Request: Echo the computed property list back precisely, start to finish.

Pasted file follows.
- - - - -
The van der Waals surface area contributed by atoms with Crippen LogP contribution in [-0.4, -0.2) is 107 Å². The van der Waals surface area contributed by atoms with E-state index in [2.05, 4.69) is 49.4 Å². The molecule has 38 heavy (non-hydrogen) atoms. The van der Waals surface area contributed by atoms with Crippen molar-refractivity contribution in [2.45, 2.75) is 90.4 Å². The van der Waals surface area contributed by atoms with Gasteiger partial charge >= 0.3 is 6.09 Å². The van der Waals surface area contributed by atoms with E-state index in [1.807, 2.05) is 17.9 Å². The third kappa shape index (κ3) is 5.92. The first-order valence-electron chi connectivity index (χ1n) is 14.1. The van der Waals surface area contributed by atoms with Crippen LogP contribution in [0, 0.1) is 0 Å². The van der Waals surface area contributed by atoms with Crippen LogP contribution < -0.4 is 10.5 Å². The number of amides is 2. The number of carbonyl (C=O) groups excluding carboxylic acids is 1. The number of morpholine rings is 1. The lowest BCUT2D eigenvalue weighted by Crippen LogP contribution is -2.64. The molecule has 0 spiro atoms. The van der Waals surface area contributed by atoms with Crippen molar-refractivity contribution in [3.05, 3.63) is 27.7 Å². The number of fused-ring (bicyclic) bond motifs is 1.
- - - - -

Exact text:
The van der Waals surface area contributed by atoms with Crippen LogP contribution in [-0.4, -0.2) is 107 Å². The van der Waals surface area contributed by atoms with E-state index in [2.05, 4.69) is 49.4 Å². The molecule has 38 heavy (non-hydrogen) atoms. The van der Waals surface area contributed by atoms with Crippen molar-refractivity contribution in [2.45, 2.75) is 90.4 Å². The van der Waals surface area contributed by atoms with Gasteiger partial charge >= 0.3 is 6.09 Å². The van der Waals surface area contributed by atoms with E-state index in [1.807, 2.05) is 17.9 Å². The third kappa shape index (κ3) is 5.92. The first-order valence-electron chi connectivity index (χ1n) is 14.1. The van der Waals surface area contributed by atoms with Crippen LogP contribution in [0, 0.1) is 0 Å². The van der Waals surface area contributed by atoms with Crippen LogP contribution < -0.4 is 10.5 Å². The number of amides is 2. The number of carbonyl (C=O) groups excluding carboxylic acids is 1. The number of morpholine rings is 1. The lowest BCUT2D eigenvalue weighted by Crippen LogP contribution is -2.64. The molecule has 0 spiro atoms. The van der Waals surface area contributed by atoms with Crippen molar-refractivity contribution in [3.05, 3.63) is 27.7 Å². The number of fused-ring (bicyclic) bond motifs is 1.